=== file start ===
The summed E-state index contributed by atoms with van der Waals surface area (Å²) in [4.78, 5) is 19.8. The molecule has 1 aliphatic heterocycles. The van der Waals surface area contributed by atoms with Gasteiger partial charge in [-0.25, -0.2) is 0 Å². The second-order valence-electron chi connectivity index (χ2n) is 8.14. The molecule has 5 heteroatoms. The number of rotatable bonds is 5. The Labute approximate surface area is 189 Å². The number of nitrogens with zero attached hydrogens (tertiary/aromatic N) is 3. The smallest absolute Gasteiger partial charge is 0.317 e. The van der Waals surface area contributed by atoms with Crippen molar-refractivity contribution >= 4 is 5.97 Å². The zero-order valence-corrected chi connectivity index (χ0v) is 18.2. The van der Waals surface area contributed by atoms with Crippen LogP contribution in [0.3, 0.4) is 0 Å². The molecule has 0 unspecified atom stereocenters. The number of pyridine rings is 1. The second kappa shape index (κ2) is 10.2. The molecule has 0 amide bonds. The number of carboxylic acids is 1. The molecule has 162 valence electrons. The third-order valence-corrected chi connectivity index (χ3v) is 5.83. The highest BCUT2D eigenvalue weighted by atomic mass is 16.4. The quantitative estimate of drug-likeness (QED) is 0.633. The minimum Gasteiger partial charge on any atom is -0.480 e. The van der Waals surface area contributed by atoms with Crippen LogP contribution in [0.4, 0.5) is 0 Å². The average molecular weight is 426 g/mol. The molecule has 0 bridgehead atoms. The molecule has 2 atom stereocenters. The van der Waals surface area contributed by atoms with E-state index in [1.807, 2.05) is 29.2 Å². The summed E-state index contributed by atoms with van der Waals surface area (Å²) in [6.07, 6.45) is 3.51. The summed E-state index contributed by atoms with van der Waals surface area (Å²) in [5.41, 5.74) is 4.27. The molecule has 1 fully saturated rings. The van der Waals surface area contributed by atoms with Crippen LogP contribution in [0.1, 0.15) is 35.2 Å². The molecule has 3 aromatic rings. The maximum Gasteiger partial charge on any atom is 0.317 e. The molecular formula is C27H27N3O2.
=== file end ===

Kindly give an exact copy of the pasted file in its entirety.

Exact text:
The summed E-state index contributed by atoms with van der Waals surface area (Å²) in [4.78, 5) is 19.8. The molecule has 1 aliphatic heterocycles. The van der Waals surface area contributed by atoms with Gasteiger partial charge in [-0.25, -0.2) is 0 Å². The second-order valence-electron chi connectivity index (χ2n) is 8.14. The molecule has 5 heteroatoms. The number of rotatable bonds is 5. The Labute approximate surface area is 189 Å². The number of nitrogens with zero attached hydrogens (tertiary/aromatic N) is 3. The smallest absolute Gasteiger partial charge is 0.317 e. The van der Waals surface area contributed by atoms with Crippen molar-refractivity contribution >= 4 is 5.97 Å². The zero-order valence-corrected chi connectivity index (χ0v) is 18.2. The van der Waals surface area contributed by atoms with Crippen LogP contribution in [0.3, 0.4) is 0 Å². The molecule has 0 unspecified atom stereocenters. The number of pyridine rings is 1. The second kappa shape index (κ2) is 10.2. The molecule has 0 amide bonds. The number of carboxylic acids is 1. The molecule has 162 valence electrons. The third-order valence-corrected chi connectivity index (χ3v) is 5.83. The highest BCUT2D eigenvalue weighted by atomic mass is 16.4. The quantitative estimate of drug-likeness (QED) is 0.633. The minimum Gasteiger partial charge on any atom is -0.480 e. The van der Waals surface area contributed by atoms with Crippen LogP contribution in [0.4, 0.5) is 0 Å². The average molecular weight is 426 g/mol. The molecule has 0 bridgehead atoms. The molecule has 2 atom stereocenters. The van der Waals surface area contributed by atoms with E-state index in [1.807, 2.05) is 29.2 Å². The summed E-state index contributed by atoms with van der Waals surface area (Å²) in [6.07, 6.45) is 3.51. The summed E-state index contributed by atoms with van der Waals surface area (Å²) in [5.41, 5.74) is 4.27. The molecule has 1 fully saturated rings. The van der Waals surface area contributed by atoms with Crippen LogP contribution in [0.1, 0.15) is 35.2 Å². The molecule has 3 aromatic rings. The maximum Gasteiger partial charge on any atom is 0.317 e. The molecular formula is C27H27N3O2.